Dave G. Loucks, PCM Solution Manager with Eaton Corporation (www.eaton.com), says:

No company should begin powering their data center at 400V before making careful preparations aimed at protecting their employees. The following will discuss five essential safety steps that data center managers should consider taking.

Perform a hazard analysis. Proper arc flash safety is impossible without accurate measurements of the potential energy release associated with arc flash events. An arc flash hazard analysis can help you calculate those incident energy values, while also identifying arc flash risks along the power chain and strategies for mitigating them.

Select appropriate personal protective equipment. Technicians in a 400V data center should never come within range of a potential arc flash incident unless they’re wearing appropriate personal protective equipment (PPE), such as flame-resistant clothing, eye protection and gloves. For example, if live bus work is exposed, personnel should remain at least 10 feet away unless they’re wearing appropriate PPE. The specific type of PPE worn depends on the calculated incident energy values. PPE shields wearers from the heat and light produced by arc flash explosions, and to a lesser extent from shrapnel and noise as well.

Conduct employee safety training. While providing appropriate PPE is a vital part of safeguarding technicians from arc flash hazards, thorough safety training should also be part of every company’s strategy for mitigating arc flash dangers. When delivered by experienced and knowledgeable instructors, arc flash safety training can also help data center managers calculate potential short circuit currents, Hazard Risk Categories and safe boundary distances based on the IEEE 1584-2002 and NFPA 70E standards. Organizations should also ensure that any vendors or third-party service providers working in their data center have received thorough safety training as well.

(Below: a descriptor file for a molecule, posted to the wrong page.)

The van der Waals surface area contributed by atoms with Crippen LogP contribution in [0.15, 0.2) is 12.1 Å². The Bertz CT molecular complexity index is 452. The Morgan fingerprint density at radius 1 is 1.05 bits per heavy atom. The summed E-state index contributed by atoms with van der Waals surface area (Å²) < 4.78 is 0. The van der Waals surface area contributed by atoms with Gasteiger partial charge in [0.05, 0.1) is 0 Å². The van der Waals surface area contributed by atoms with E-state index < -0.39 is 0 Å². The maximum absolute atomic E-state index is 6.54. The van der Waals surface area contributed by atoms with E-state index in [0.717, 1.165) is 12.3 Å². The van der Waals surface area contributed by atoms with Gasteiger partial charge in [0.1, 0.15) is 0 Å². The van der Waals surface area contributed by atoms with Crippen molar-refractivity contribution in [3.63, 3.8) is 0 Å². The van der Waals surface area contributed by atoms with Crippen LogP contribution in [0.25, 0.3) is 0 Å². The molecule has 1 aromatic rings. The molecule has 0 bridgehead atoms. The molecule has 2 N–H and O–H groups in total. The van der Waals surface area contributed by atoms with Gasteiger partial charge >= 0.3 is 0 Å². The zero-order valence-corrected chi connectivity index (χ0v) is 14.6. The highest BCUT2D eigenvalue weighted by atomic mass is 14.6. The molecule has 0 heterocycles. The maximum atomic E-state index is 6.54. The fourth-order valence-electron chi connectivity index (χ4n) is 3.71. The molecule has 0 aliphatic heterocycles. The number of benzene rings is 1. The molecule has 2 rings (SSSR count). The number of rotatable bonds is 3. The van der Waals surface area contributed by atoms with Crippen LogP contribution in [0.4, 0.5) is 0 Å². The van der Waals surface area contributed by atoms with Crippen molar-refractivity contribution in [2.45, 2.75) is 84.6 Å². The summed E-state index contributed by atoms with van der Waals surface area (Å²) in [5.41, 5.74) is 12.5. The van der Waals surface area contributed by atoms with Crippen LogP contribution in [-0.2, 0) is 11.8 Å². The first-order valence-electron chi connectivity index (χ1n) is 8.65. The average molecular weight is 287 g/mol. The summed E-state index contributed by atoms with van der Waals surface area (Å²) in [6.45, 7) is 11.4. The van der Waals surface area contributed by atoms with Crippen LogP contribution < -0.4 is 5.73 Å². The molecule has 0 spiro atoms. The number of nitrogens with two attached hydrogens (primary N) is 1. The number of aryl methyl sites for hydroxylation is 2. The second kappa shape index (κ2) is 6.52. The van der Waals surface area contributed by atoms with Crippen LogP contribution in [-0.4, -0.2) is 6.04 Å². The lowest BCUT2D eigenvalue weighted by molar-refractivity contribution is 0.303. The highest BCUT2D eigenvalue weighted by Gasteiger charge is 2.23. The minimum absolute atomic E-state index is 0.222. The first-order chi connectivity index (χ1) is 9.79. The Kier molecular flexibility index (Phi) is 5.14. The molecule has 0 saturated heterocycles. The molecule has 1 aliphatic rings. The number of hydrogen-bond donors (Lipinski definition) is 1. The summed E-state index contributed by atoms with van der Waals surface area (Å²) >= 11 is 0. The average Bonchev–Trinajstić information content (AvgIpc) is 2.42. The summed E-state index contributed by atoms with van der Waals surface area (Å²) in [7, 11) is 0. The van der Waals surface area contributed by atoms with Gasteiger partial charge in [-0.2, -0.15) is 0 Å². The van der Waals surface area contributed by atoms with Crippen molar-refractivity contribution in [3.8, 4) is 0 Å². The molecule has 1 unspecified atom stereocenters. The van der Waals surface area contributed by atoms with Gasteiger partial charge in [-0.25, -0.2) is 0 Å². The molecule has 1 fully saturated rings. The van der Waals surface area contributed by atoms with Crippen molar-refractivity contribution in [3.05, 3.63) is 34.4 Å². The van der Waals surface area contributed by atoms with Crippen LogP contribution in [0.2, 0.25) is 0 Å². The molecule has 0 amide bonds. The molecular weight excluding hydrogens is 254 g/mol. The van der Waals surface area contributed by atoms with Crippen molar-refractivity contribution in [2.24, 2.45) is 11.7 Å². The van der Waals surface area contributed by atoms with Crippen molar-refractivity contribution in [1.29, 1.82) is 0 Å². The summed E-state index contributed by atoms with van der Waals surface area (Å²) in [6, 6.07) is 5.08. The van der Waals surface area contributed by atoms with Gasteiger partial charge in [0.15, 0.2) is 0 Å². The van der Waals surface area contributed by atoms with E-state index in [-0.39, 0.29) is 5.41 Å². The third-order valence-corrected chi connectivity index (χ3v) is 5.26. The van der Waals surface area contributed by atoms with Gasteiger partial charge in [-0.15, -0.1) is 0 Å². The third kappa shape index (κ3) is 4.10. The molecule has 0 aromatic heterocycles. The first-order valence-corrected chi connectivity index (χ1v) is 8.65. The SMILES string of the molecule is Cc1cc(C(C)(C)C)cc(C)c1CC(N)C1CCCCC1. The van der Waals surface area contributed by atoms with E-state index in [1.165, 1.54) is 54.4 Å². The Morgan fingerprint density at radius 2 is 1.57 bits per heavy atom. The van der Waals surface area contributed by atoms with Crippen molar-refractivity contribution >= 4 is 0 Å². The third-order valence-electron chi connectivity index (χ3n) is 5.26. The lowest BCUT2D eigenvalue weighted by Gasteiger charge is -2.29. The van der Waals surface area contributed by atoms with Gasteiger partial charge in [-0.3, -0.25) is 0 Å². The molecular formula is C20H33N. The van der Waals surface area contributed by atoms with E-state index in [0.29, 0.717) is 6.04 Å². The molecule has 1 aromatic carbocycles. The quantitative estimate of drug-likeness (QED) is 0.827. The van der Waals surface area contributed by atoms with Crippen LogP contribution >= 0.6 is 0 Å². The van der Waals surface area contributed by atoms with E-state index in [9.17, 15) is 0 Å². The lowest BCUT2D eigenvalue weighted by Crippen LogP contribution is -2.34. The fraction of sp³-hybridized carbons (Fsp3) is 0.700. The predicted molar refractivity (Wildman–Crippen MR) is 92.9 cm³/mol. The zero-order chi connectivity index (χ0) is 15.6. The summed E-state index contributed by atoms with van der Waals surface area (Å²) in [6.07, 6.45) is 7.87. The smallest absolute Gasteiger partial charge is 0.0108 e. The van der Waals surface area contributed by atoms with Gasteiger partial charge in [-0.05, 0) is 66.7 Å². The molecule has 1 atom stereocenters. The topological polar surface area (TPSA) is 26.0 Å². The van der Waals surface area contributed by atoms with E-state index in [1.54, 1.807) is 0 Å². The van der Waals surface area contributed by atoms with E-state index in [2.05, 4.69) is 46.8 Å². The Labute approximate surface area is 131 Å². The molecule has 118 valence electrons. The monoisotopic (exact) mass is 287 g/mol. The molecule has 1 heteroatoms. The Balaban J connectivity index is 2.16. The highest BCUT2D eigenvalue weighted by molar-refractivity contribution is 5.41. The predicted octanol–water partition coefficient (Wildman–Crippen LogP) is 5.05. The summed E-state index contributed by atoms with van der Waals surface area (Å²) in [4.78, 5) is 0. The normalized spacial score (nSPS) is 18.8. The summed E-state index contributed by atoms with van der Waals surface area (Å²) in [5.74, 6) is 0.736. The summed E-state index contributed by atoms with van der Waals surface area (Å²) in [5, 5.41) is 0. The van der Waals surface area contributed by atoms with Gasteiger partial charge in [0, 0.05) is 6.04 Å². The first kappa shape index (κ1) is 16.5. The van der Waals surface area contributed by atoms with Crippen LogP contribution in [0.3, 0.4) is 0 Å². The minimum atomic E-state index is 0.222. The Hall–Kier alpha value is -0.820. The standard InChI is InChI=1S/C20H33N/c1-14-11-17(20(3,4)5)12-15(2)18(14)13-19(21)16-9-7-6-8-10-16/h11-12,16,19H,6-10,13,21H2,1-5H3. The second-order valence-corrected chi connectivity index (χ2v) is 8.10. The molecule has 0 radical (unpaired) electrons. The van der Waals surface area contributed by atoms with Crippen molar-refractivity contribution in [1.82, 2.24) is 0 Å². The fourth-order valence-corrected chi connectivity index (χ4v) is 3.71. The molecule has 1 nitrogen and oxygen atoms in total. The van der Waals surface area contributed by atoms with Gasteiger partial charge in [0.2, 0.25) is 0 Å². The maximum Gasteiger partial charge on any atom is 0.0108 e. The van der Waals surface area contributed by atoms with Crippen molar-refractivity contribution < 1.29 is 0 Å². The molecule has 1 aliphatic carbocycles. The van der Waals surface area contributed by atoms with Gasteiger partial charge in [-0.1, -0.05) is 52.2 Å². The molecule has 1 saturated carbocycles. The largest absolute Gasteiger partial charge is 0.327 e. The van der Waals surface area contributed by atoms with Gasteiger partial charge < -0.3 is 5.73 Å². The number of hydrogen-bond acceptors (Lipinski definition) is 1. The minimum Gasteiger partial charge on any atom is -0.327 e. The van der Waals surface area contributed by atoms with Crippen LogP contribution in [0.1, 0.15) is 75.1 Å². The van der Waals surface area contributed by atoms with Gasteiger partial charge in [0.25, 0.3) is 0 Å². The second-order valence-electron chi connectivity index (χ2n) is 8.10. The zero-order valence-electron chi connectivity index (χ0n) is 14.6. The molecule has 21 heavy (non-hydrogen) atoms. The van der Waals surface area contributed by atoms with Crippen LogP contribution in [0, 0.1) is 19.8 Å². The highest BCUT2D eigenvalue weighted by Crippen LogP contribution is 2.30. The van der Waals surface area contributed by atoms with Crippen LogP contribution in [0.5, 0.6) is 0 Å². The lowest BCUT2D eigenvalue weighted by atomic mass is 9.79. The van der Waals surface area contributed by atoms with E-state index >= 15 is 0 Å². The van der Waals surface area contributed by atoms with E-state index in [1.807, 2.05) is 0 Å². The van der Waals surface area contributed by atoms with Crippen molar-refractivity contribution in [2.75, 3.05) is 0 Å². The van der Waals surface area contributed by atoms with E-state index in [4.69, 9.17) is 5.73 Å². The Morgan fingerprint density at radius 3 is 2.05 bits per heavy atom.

Leverage parallel redundant architectures. Many organizations currently use parallel redundant power chain architectures in their data centers. At their most thorough, such schemes provide multiple, independent power paths all the way from utility mains to electrical load, so that if one path becomes unavailable due to a component failure or routine maintenance, the others can keep critical applications up and running.

Use circuit breakers instead of fuses. Generally speaking, organizations have two options when selecting overcurrent protection technologies in a data center power system: fuses and circuit breakers. Though data center managers should consider a range of factors before making their choice, circuit breakers provide significant advantages with respect to arc flash safety due to the faster fault clearing time they provide during the kind of fault that occurs most commonly in a data center—ground faults. In fact, IEEE Std 493-2007 (Gold Book), Table 10-32 states that the likelihood of a ground fault is 2.5 to 70 times more likely than a phase-to-phase fault. Since ground fault current typically flows through non-copper conductors, the overall magnitude of the fault current is reduced. Under these lower current conditions, the very steep time-overcurrent curve typical of a current limiting fuse works against it.

Furthermore, though technicians can turn fusible switches on or off remotely, changing or inspecting a fuse requires them to go into the panelboard, where they’re exposed to potential arc flash events. Circuit breakers, by contrast, rarely require replacement and can be reset safely from outside the panel.

Long common elsewhere in the world, 400V data centers are slowly gaining popularity in the U.S., at least partly because they eliminate 480V to 120V transformers and thus offer superior energy efficiency. Yet operating a data center at 400V poses arc flash risks far more severe than those found in a 120V data center. To protect their employees from disabling and even lethal injuries, organizations contemplating a move to 400V must carefully study the potential hazards and supply their people and facilities with appropriate PPE, circuit protective devices and training. By doing so, they will position themselves to enjoy all of the power-saving benefits 400V operation offers without needlessly endangering lives.